The 1,400-year-old sword pyramid is about 0.24 inches (6 millimeters) high and 0.47 inches (12 mm) long at its base.
It was found in a place where no archaeological site is known to exist.
“There is no archaeological site associated with the find,” said Helen Geake, a national finds adviser with the Portable Antiquities Scheme (PAS), run by the British Museum and National Museum Wales. “It seems to have been randomly lost in the middle of nowhere, not buried, and not put out with the rubbish in a crowded settlement.” Metal detectorists are encouraged — and, in some cases, required — to report discovered artifacts to PAS.
The sword pyramid is made of gold and garnet stones that may have come from India or Sri Lanka, likely arriving through long-distance trade routes. Sword pyramids are “rather rare finds, and this one appears to be fairly well constructed,” Eleanor Blakelock, a researcher at University College London’s Institute of Archaeology who is an expert on historical metallurgy, told Live Science in an email.
Sword pyramids like this one were also found at the Sutton Hoo burial, which dates to roughly the same time period. This medieval ship burial — so elaborate and mysterious that it has been likened to the world of the Old English epic “Beowulf” — likely contained the remains of an elite individual, such as a king.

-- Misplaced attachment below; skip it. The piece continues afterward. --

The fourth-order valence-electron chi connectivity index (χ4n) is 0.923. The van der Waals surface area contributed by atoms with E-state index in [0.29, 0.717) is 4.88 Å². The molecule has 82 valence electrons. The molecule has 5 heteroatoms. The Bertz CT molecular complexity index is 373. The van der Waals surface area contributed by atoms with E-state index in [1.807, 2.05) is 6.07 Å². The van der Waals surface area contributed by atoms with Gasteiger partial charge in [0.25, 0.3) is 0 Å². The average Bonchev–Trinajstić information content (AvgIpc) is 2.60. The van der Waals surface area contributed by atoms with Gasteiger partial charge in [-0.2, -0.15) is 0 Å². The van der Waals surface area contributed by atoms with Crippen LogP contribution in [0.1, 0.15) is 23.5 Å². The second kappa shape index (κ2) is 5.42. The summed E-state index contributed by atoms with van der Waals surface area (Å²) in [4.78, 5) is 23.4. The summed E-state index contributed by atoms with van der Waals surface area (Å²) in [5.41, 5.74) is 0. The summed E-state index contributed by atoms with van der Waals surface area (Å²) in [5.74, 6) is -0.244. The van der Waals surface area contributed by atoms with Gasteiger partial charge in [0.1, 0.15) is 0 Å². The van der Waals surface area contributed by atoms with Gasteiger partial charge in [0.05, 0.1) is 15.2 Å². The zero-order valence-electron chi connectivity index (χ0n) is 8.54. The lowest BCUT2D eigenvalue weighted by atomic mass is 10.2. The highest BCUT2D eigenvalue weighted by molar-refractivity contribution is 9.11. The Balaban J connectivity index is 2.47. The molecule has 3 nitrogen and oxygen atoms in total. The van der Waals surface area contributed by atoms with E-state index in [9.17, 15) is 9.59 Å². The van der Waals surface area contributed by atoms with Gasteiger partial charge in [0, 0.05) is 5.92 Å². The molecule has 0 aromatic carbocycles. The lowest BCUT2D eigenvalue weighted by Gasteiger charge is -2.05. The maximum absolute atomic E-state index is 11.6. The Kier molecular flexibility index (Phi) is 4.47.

What were they used for?
Researchers have proposed various possible uses for these sword pyramids. “In graves, sword pyramids are always at the top of the scabbard,” Geake said. One theory holds that they were a “peace band” of sorts that made it harder for a person to draw their sword, as they would have to remove the sword pyramid first, she said.
Sword pyramids “appear to have been studs used to fasten a sort of retaining strap onto the scabbard of the sword, so that it would not wave around too much when being carried slung from a sword belt,” John Hines, an archaeology professor at Cardiff University in Wales, told Live Science. “The sword itself was very much a prestige weapon in the middle of the 7th century, when this pyramid was made,” Hines said in an email, noting that, at that time, swords were probably used only by high-status warriors who had a king’s permission to carry the weapons.
The sword pyramid was “a very high-status item, and I suspect that with this item, part of its purpose is to signify just how far up in society its wearer was,” said Paul Mortimer, an independent scholar who co-wrote the book “The Sword in Anglo-Saxon England: from the 5th to 7th century” (Anglo-Saxon Books, 2019). The sword pyramid “may show membership of a particular group or possibly mark an achievement,” Mortimer said, adding that it could also “have had a practical function and be part of the method that connected the sword to the belt or baldric.”
The sword pyramid is now going through the treasure process required by U.K. law, which will determine whether the artifact enters a museum collection there.